As {n \rightarrow \infty}, {\frac{1_{[0,1]}(t) - (1-\frac{t}{n})^n}{t}} converges pointwise to {\frac{1_{[0,1]}(t) - e^{-t}}{t}} and is pointwise dominated by {O( e^{-t} )}. Taking limits as {n \rightarrow \infty} using dominated convergence, we conclude that

\displaystyle  \gamma = \int_0^\infty \frac{1_{[0,1]}(t) - e^{-t}}{t}\ dt.

or equivalently

\displaystyle  \int_0^\infty \frac{e^{-t} - 1_{[0,\epsilon]}(t)}{t}\ dt = \log \frac{1}{\epsilon} - \gamma.

The claim then follows by bounding the {\int_0^\epsilon} portion of the integral on the left-hand side. \Box

Below the fold I would like to record how Proposition 2 and Proposition 3 imply Theorem 1; the computations are utterly standard, and can be found in most analytic number theory texts, but I wanted to write them down for my own benefit (I always keep forgetting, in particular, how the third of Mertens’ theorems is proven).

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This is the third thread for the Polymath8b project to obtain new bounds for the quantity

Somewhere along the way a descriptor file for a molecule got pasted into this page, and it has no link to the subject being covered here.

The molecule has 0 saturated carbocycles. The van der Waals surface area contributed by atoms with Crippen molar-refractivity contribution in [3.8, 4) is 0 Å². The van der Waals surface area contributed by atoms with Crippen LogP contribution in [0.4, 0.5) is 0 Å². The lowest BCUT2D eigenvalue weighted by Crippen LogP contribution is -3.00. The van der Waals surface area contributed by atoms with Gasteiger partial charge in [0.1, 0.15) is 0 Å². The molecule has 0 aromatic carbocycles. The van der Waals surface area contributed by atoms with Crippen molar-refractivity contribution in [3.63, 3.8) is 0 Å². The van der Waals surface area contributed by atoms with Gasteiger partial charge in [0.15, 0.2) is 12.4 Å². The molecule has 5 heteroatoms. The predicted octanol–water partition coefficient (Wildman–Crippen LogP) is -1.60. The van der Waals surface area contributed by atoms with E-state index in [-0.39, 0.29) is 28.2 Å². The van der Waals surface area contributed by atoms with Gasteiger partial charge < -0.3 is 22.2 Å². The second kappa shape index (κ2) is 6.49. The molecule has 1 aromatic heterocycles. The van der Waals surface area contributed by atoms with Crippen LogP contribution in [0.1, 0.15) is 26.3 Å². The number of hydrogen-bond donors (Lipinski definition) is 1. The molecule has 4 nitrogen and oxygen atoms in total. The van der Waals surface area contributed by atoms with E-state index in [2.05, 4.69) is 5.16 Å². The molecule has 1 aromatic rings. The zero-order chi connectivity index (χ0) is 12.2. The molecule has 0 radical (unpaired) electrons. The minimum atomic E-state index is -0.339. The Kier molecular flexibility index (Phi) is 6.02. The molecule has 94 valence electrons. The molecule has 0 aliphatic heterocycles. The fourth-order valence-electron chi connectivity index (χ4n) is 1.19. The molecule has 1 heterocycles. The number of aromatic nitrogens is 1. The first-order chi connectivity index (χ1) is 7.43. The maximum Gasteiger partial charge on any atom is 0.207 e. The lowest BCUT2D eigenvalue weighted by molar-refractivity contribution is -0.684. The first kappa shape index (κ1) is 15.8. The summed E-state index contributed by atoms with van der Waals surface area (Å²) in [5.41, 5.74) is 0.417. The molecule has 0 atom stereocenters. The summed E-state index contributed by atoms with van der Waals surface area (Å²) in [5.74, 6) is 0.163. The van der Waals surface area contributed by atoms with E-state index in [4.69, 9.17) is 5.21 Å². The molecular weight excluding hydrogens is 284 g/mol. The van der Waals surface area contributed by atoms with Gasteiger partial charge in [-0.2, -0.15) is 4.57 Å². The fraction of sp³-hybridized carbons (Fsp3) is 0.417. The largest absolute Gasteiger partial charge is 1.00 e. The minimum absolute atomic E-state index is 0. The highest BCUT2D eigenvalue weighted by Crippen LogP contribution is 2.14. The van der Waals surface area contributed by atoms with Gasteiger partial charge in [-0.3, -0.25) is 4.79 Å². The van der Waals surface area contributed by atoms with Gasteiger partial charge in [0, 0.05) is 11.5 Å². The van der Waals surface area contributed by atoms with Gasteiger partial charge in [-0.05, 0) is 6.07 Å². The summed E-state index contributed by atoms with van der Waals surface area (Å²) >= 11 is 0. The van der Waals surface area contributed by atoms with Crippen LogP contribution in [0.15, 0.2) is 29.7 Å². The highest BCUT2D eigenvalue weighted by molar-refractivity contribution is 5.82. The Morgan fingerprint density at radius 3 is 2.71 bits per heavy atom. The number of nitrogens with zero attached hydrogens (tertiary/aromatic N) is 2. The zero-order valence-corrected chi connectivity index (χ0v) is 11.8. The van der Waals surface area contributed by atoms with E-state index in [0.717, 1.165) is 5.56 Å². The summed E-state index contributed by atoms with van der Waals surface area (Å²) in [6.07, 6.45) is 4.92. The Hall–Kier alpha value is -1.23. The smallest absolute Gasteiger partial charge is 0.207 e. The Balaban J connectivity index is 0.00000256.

\displaystyle H_m := \liminf_{n \rightarrow\infty} (p_{n+m} - p_n),

either for small values of {m} (in particular {m=1,2}) or asymptotically as {m \rightarrow \infty}. The previous thread may be found here. The currently best known bounds on {H_m} are:

  • (Maynard) Assuming the Elliott-Halberstam conjecture, {H_1 \leq 12}.
  • (Polymath8b, tentative) {H_1 \leq 330}. Assuming Elliott-Halberstam, {H_2 \leq 330}.
  • (Polymath8b, tentative) {H_2 \leq 484{,}126}. Assuming Elliott-Halberstam, {H_4 \leq 493{,}408}.
  • (Polymath8b) {H_m \leq \exp( 3.817 m )} for sufficiently large {m}. Assuming Elliott-Halberstam, {H_m \ll e^{2m} m \log m} for sufficiently large {m}.

Much of the current focus of the Polymath8b project is on the quantity

\displaystyle M_k = M_k({\cal R}_k) := \sup_F \frac{\sum_{m=1}^k J_k^{(m)}(F)}{I_k(F)}